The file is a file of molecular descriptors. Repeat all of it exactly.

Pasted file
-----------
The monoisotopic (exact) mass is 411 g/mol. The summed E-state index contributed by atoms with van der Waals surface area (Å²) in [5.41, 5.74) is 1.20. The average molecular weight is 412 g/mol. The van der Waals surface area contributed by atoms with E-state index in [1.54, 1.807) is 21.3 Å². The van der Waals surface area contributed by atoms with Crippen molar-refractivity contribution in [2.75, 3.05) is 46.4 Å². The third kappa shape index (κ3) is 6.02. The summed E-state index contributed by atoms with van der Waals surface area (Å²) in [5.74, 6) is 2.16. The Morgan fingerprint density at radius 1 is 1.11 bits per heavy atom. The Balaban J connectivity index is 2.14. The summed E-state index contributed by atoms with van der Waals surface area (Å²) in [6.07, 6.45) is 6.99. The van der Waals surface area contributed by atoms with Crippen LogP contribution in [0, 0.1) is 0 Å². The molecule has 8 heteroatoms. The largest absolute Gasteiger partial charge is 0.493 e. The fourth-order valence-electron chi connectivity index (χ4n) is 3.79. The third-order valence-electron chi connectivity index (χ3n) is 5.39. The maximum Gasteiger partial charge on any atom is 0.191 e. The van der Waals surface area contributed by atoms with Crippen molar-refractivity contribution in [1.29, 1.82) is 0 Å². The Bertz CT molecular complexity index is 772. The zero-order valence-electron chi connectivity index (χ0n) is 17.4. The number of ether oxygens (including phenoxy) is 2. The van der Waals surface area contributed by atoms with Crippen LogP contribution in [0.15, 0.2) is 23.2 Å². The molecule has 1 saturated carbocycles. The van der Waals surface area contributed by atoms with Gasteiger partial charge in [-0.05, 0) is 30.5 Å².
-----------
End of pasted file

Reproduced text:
The monoisotopic (exact) mass is 411 g/mol. The summed E-state index contributed by atoms with van der Waals surface area (Å²) in [5.41, 5.74) is 1.20. The average molecular weight is 412 g/mol. The van der Waals surface area contributed by atoms with E-state index in [1.54, 1.807) is 21.3 Å². The van der Waals surface area contributed by atoms with Crippen molar-refractivity contribution in [2.75, 3.05) is 46.4 Å². The third kappa shape index (κ3) is 6.02. The summed E-state index contributed by atoms with van der Waals surface area (Å²) in [5.74, 6) is 2.16. The Morgan fingerprint density at radius 1 is 1.11 bits per heavy atom. The Balaban J connectivity index is 2.14. The summed E-state index contributed by atoms with van der Waals surface area (Å²) in [6.07, 6.45) is 6.99. The van der Waals surface area contributed by atoms with Crippen LogP contribution in [0, 0.1) is 0 Å². The molecule has 8 heteroatoms. The largest absolute Gasteiger partial charge is 0.493 e. The fourth-order valence-electron chi connectivity index (χ4n) is 3.79. The third-order valence-electron chi connectivity index (χ3n) is 5.39. The maximum Gasteiger partial charge on any atom is 0.191 e. The van der Waals surface area contributed by atoms with Crippen molar-refractivity contribution in [1.29, 1.82) is 0 Å². The Bertz CT molecular complexity index is 772. The zero-order valence-electron chi connectivity index (χ0n) is 17.4. The number of ether oxygens (including phenoxy) is 2. The van der Waals surface area contributed by atoms with Crippen LogP contribution in [0.15, 0.2) is 23.2 Å². The molecule has 1 saturated carbocycles. The van der Waals surface area contributed by atoms with Gasteiger partial charge in [-0.05, 0) is 30.5 Å².